Many new things came out before the actual keynote, like ASP.NET MVC RTM, Silverlight 3.0 Beta 1 (with Blend for SL3 and its VS2008 tools), RIA DataServices. Not sure if it was something they planned or an error by someone that forgot that 9AM in Las Vegas happens 8 hour after 9AM in Europe, but that’s what we’ve got.

The Opening keynote by Buxton

I would have never expected such an awesome keynote by Buxton: it was about user experience designer, about UX in MS, about the importance of sketching. Buxton is a researcher, but it was one of the most amazing keynote I ever watched, even more than Steve Jobs ones.

The GU

And then came ScottGu wearing his red shirt (this time long sleeved), talking about the new Expression Web 3, and its SuperPreview, which allows you to overlay browser rendering of the same page, even for browser that runs on the Mac. And SuperPreview is available as standalone product (this time only to compare different version of IE).

More about this SuperPreview here.


He than quickly went through the announcement of ASP.NET MVC RTM and some of the features that will come with ASP.NET 4.0 and VS2010.

Listen to Phil Haack talking about ASP.NET MVC v1 on Channel9.

Allowing easier installation of web applications

The next big thing is the Web Platform Installer and the web application gallery. Both allow to easily install applications and dependencies from a single point. And Subtext is on the web app gallery as well.

Scott Hanselman has a great post about how the web application installer works, and how to package your application to be on the Web Application Gallery.

Empowering startups

Then StackOverflow on stage, to talk about their experience as .NET startup, and how they built their “modern web2.0” standard based site using the latest web technologies on .NET and using the Bizspark program that Microsoft created to allow startup to build their business lowering the costs of licenses.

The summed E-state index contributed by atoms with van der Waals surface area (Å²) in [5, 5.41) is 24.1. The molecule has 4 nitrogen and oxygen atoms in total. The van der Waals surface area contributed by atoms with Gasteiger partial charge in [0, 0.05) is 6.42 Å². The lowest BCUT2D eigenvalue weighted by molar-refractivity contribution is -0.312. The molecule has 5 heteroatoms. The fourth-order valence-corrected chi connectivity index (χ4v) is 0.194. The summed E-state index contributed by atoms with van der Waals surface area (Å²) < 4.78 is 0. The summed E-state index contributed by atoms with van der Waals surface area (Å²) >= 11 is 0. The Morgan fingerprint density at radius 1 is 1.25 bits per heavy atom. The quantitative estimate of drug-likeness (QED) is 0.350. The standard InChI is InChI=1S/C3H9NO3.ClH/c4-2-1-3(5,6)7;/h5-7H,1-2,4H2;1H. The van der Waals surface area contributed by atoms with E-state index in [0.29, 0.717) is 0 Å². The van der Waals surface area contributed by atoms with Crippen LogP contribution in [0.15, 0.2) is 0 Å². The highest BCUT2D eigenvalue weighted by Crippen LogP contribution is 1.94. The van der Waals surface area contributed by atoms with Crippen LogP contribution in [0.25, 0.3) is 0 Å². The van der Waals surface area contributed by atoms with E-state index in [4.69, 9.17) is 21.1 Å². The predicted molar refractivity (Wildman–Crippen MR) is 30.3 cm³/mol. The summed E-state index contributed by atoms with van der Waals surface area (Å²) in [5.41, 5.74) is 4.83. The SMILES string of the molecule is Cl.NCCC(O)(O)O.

And then came Silverlight, the big thing of the day. Started with a talk of Netflix and how Silverlight helped them great a better experience for users and then moved to Silverlight 3 new features:

  • improved media experience, new codecs, IIS Media Services, and SmoothStreaming for live content and improved experience for users (pause live stream, replay live stream, slow-mo for live stream). Seems pretty amazing. (Demo by NBC)
  • enhanced Graphics, GPU hardware acceleration, perspective 3D support, physics, shaders. (Demo by Scott himself)
  • Support for deep-linking, navigations and SEO support, Clear Type, multi-touch, 100 new controls, library and control caching. (Demo by Vertico on RollingStone)
  • DataBinding improvements, data push, binary compressed xml and the RIA DataServices(demo by Scott again)
  • Silverlight outside the browser (both on Windows and Mac), runs on a sandbox, has autoupdate support (seems to me like Adobe AIR) and enables online/offline scenarios.

With all these new features how big is Silverlight 3? Actually, 40k smaller than Silverlight 2.

And will be released before the end of the year.

Sergejus got a nice collection of Silverlight 3 downloads and Tim Heuer has a great post that explains in details all the new features of Silverlight 3

Expression Blend 3

And finally the development experience, with more integration with Adobe products (import from Photoshop and SketchFlow, a kind of mockup tool with integrated flow designer. Just like Balsamiq with integrated flow and the ability to make the sketches interactive.

You can download Blend Preview 3 here.

RIA DataServices

From that I can understand from the demo, it’s a library that spans both server side with ASP.NET and client with Silverlight. You can create a data service on the server, and on the client automatically create a proxy to access the data services on the server. Seems like a great accelerator for building data based applications on Silverlight. But still makes the “too much abstraction” approach. Time will tell if this is a leaky abstraction or not.

Wrapping up

Great technologic announcements, but apart from this, I like to see that Microsoft is taking a big step toward helping “real” web development and helping developer thinks about more User Experience. And he is trying to push .NET adoption for the market that are usually not likely to use Microsoft products, like startups and PHP developers.

kick it on